Global March


7.5 million children, adults, teachers joined politicians in over 100 countries to learn about the importance of everyone having the chance for a quality education

More than 7.5 million children, adults, teachers and campaigners took part in the Global Campaign for Education’s “World’s Biggest Lesson”. The world record for the largest simultaneous lesson in history has been broken already – and the numbers are still coming in.  The World’s Biggest Lesson focused on providing a quality basic education to everyone especially the 72 million children and 774 million adults who are currently missing out.  All over the world Politicians and Ministers went back to school, were taught the lesson by children before being asked what they planned to do to make sure everyone gets a quality education.

The Global Campaign for Education is still collecting verification forms from around the world, but an early count shows that the World Record has been broken. The total attempting the record is at least seven and a half million people.  The country with the highest recorded count is Bangladesh, with 2.5 million people taking part in over 25,000 different locations across the country.  Millions also took part in lesson in Vietnam and in an impressive campaigning effort a million took part in the lesson in the Palestinian Territories.

Celebrities, Heads of States, and Officials took part in the lesson across the world, with the highest profile being Colombian singer and Grammy award winner, Shakira.  She sought international attention as Honourary Chair of Global Action Week, both on a media call with UK Prime Minister Gordon Brown and World Bank President Robert Zoellick, and as she lobbied Congress with students in Washington.

“I find it so inspiring that there are so many young people who care so deeply about the rights of all children to go to school that they would bring about this global movement,” said Shakira.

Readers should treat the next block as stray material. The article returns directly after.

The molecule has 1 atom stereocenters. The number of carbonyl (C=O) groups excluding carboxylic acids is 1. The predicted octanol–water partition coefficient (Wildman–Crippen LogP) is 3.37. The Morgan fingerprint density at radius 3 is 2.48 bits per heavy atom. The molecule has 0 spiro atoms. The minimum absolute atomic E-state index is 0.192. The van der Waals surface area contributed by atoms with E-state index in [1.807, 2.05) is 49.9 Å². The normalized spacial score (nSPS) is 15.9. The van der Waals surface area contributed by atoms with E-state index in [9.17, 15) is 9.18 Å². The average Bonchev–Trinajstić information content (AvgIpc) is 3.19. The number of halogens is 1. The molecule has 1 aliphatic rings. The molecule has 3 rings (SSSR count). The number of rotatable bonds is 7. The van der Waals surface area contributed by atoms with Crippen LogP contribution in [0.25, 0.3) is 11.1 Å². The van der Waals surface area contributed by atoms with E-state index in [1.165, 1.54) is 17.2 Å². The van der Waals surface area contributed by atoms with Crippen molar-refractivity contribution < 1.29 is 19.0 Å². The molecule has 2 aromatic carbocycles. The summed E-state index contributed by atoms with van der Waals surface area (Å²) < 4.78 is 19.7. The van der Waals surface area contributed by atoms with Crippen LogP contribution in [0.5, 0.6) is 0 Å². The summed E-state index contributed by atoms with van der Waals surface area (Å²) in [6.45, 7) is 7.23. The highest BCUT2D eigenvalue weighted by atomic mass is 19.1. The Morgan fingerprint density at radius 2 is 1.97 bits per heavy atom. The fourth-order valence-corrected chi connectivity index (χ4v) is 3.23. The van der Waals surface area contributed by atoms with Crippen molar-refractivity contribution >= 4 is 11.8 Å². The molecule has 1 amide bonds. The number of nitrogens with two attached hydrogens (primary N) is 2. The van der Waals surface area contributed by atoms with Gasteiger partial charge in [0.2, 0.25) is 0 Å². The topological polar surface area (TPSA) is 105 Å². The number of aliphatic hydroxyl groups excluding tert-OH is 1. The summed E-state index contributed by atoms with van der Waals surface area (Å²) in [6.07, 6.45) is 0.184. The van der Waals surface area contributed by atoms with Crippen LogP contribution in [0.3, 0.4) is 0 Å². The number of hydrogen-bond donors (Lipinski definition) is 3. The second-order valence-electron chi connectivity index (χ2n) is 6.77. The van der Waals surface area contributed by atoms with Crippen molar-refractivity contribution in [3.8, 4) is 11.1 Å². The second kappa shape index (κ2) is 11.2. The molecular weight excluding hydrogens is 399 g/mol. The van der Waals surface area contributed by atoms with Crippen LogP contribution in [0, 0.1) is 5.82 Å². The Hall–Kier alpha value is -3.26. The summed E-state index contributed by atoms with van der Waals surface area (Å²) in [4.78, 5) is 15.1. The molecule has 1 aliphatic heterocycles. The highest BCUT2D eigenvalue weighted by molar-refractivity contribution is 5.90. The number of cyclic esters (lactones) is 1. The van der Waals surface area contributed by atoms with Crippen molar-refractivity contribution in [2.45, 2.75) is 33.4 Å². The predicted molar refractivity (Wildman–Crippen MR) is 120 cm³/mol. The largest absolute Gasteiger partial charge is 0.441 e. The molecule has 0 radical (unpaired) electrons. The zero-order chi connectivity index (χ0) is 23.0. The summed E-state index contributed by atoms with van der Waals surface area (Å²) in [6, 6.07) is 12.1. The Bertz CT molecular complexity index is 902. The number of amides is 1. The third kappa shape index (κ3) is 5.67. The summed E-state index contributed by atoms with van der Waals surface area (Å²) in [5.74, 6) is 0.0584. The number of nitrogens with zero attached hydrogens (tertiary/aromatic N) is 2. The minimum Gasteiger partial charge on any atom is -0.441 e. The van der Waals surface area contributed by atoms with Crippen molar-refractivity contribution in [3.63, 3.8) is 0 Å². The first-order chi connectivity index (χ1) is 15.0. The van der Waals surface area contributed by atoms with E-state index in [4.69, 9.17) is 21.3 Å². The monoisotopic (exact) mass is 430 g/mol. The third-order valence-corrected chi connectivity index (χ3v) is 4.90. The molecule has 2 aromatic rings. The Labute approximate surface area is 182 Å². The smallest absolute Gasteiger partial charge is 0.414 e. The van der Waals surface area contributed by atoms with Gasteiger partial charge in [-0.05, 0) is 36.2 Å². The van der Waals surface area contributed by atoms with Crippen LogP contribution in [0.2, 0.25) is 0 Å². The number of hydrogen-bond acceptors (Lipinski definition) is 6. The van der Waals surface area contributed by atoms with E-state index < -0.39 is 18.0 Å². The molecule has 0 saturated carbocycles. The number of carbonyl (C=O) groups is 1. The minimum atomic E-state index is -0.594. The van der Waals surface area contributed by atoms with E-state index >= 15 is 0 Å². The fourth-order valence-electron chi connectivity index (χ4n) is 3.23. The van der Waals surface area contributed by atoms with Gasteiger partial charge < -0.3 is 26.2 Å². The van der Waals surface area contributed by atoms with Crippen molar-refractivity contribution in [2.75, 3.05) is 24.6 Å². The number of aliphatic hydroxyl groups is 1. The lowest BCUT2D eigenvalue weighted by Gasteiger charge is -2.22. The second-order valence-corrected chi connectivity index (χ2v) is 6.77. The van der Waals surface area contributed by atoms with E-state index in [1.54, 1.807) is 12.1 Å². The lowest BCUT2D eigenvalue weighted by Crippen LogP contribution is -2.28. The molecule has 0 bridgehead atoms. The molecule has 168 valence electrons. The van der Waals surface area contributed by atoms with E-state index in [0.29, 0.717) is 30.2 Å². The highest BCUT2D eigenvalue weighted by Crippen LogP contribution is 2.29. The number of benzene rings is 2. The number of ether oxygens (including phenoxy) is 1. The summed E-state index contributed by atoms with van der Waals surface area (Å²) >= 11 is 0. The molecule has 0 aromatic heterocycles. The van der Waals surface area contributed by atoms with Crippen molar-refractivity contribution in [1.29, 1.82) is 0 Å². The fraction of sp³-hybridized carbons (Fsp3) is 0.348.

Amongst the impressive list of others to take part in the World’s Biggest Lesson were Papua New Guinea’s Head of Sate Paulias Matane, Afghanistan’s Vice-President Ahmad Zia Masuood, Cambodia’s King Norodom Sihamoni, Mozambique’s Vice Minister for Education, the Netherlands Minister of Development Co-operation, Bert Koenders and Turkmenistan’s Deputy Minister of Education, Ms Gulshat Mamedova

“The most promising reason to believe that the world will achieve its goals of Education for All by 2015 has been the emergence of strong civil society movement and this mobilization of millions of children, women and men during the Global Action Weeks each year,” noted Kailash Satyarthi, GCE President. “We will not fall silent until we have ensured quality education for all.”

“One in four women in the world are illiterate.  It’s not right, and it’s not just.  The Global Campaign for Education has been demanding an end to this injustice since 2000,” noted Muleya Mwananyanda, GCE Action Week Coordinator.   “By having legislators and government leaders join in the World’s Biggest Lesson, we are challenging them to share with us what they are doing to ensure others get educated, and have the opportunities to be sitting where they’re sitting now.”

The World’s Biggest Lesson was the highlight of the Global Campaign for Education’s (GCE)’s Action Week which is taking place 21st – 27th April.  Every year civil society across the world takes part in this week that pressurizes all governments to keep their promises and meet the Education for All goals, which were signed up to by 164 governments in Dakar in April 2000.  With the phenomenal success of the World’s Biggest Lesson, 2008 is having the biggest Action Week since the beginning of the Global Campaign for Education in 1999.

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